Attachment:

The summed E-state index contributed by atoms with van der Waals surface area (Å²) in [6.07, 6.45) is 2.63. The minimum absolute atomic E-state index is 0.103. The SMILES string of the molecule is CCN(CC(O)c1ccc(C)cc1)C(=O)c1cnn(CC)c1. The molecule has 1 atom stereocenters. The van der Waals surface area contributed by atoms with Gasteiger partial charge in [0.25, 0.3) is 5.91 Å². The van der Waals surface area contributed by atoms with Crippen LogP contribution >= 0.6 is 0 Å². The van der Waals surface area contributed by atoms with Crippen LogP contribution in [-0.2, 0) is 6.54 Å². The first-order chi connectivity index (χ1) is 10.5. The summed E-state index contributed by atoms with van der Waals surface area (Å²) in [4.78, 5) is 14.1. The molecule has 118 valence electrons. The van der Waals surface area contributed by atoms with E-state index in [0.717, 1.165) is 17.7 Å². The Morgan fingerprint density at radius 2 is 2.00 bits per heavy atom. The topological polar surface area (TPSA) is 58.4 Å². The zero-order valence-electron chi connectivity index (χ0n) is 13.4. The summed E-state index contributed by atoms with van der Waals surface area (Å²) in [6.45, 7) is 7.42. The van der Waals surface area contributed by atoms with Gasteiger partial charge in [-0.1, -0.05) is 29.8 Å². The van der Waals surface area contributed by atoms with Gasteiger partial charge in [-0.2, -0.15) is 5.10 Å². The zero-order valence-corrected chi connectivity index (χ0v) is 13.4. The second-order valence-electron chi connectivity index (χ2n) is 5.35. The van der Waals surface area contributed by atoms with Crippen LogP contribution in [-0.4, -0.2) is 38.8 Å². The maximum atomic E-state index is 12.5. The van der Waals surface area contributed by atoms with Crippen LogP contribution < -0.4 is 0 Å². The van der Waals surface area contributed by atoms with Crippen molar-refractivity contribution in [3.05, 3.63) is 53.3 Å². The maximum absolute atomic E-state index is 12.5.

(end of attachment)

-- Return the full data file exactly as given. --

The summed E-state index contributed by atoms with van der Waals surface area (Å²) in [6.07, 6.45) is 2.63. The minimum absolute atomic E-state index is 0.103. The SMILES string of the molecule is CCN(CC(O)c1ccc(C)cc1)C(=O)c1cnn(CC)c1. The molecule has 1 atom stereocenters. The van der Waals surface area contributed by atoms with Gasteiger partial charge in [0.25, 0.3) is 5.91 Å². The van der Waals surface area contributed by atoms with Crippen LogP contribution >= 0.6 is 0 Å². The van der Waals surface area contributed by atoms with Crippen LogP contribution in [-0.2, 0) is 6.54 Å². The first-order chi connectivity index (χ1) is 10.5. The summed E-state index contributed by atoms with van der Waals surface area (Å²) in [4.78, 5) is 14.1. The molecule has 118 valence electrons. The van der Waals surface area contributed by atoms with E-state index in [0.717, 1.165) is 17.7 Å². The Morgan fingerprint density at radius 2 is 2.00 bits per heavy atom. The topological polar surface area (TPSA) is 58.4 Å². The zero-order valence-electron chi connectivity index (χ0n) is 13.4. The summed E-state index contributed by atoms with van der Waals surface area (Å²) in [6.45, 7) is 7.42. The van der Waals surface area contributed by atoms with Gasteiger partial charge in [-0.1, -0.05) is 29.8 Å². The van der Waals surface area contributed by atoms with Gasteiger partial charge in [-0.2, -0.15) is 5.10 Å². The zero-order valence-corrected chi connectivity index (χ0v) is 13.4. The second-order valence-electron chi connectivity index (χ2n) is 5.35. The van der Waals surface area contributed by atoms with Crippen LogP contribution in [-0.4, -0.2) is 38.8 Å². The maximum atomic E-state index is 12.5. The van der Waals surface area contributed by atoms with Crippen LogP contribution < -0.4 is 0 Å². The van der Waals surface area contributed by atoms with Crippen molar-refractivity contribution in [3.05, 3.63) is 53.3 Å². The maximum absolute atomic E-state index is 12.5.